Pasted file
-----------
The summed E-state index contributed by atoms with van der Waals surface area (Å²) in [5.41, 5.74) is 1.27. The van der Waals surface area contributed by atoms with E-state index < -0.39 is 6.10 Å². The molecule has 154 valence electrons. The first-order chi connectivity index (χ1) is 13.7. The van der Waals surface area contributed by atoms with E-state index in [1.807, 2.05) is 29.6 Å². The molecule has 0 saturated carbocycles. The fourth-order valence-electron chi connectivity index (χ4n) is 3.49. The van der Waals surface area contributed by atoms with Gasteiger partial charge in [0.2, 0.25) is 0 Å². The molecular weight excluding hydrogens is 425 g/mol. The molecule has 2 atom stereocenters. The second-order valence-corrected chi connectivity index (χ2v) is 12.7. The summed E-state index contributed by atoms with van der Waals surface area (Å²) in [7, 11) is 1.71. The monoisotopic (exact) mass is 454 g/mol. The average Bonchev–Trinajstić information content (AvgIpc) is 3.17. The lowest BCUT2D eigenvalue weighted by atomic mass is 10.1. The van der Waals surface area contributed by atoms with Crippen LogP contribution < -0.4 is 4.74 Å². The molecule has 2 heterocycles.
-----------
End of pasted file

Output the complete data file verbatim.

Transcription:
The summed E-state index contributed by atoms with van der Waals surface area (Å²) in [5.41, 5.74) is 1.27. The van der Waals surface area contributed by atoms with E-state index < -0.39 is 6.10 Å². The molecule has 154 valence electrons. The first-order chi connectivity index (χ1) is 13.7. The van der Waals surface area contributed by atoms with E-state index in [1.807, 2.05) is 29.6 Å². The molecule has 0 saturated carbocycles. The fourth-order valence-electron chi connectivity index (χ4n) is 3.49. The van der Waals surface area contributed by atoms with Gasteiger partial charge in [0.2, 0.25) is 0 Å². The molecular weight excluding hydrogens is 425 g/mol. The molecule has 2 atom stereocenters. The second-order valence-corrected chi connectivity index (χ2v) is 12.7. The summed E-state index contributed by atoms with van der Waals surface area (Å²) in [7, 11) is 1.71. The monoisotopic (exact) mass is 454 g/mol. The average Bonchev–Trinajstić information content (AvgIpc) is 3.17. The lowest BCUT2D eigenvalue weighted by atomic mass is 10.1. The van der Waals surface area contributed by atoms with Crippen LogP contribution < -0.4 is 4.74 Å². The molecule has 2 heterocycles.